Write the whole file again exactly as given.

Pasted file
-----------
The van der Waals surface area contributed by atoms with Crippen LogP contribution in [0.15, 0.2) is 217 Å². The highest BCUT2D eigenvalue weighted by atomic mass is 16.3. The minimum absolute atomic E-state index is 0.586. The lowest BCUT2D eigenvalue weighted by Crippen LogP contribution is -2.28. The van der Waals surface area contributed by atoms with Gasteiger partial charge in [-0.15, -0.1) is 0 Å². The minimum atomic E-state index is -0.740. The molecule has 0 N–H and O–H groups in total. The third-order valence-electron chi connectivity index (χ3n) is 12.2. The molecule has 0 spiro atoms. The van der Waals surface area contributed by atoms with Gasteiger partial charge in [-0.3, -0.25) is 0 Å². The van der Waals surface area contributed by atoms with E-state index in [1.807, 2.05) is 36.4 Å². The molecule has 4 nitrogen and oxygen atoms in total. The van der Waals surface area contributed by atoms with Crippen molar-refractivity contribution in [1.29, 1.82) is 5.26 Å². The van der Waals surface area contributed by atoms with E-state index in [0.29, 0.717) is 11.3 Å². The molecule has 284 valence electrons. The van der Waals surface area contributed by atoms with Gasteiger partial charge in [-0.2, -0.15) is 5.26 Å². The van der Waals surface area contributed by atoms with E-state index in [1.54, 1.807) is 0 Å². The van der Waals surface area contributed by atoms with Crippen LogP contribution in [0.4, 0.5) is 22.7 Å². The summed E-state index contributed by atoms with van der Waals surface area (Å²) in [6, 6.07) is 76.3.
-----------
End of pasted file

The van der Waals surface area contributed by atoms with Crippen LogP contribution in [0.15, 0.2) is 217 Å². The highest BCUT2D eigenvalue weighted by atomic mass is 16.3. The minimum absolute atomic E-state index is 0.586. The lowest BCUT2D eigenvalue weighted by Crippen LogP contribution is -2.28. The van der Waals surface area contributed by atoms with Gasteiger partial charge in [-0.15, -0.1) is 0 Å². The minimum atomic E-state index is -0.740. The molecule has 0 N–H and O–H groups in total. The third-order valence-electron chi connectivity index (χ3n) is 12.2. The molecule has 0 spiro atoms. The van der Waals surface area contributed by atoms with Gasteiger partial charge in [-0.3, -0.25) is 0 Å². The van der Waals surface area contributed by atoms with E-state index in [1.807, 2.05) is 36.4 Å². The molecule has 4 nitrogen and oxygen atoms in total. The van der Waals surface area contributed by atoms with Crippen molar-refractivity contribution in [1.29, 1.82) is 5.26 Å². The van der Waals surface area contributed by atoms with E-state index in [0.29, 0.717) is 11.3 Å². The molecule has 284 valence electrons. The van der Waals surface area contributed by atoms with Gasteiger partial charge in [-0.2, -0.15) is 5.26 Å². The van der Waals surface area contributed by atoms with E-state index in [1.54, 1.807) is 0 Å². The van der Waals surface area contributed by atoms with Crippen LogP contribution in [0.4, 0.5) is 22.7 Å². The summed E-state index contributed by atoms with van der Waals surface area (Å²) in [6, 6.07) is 76.3.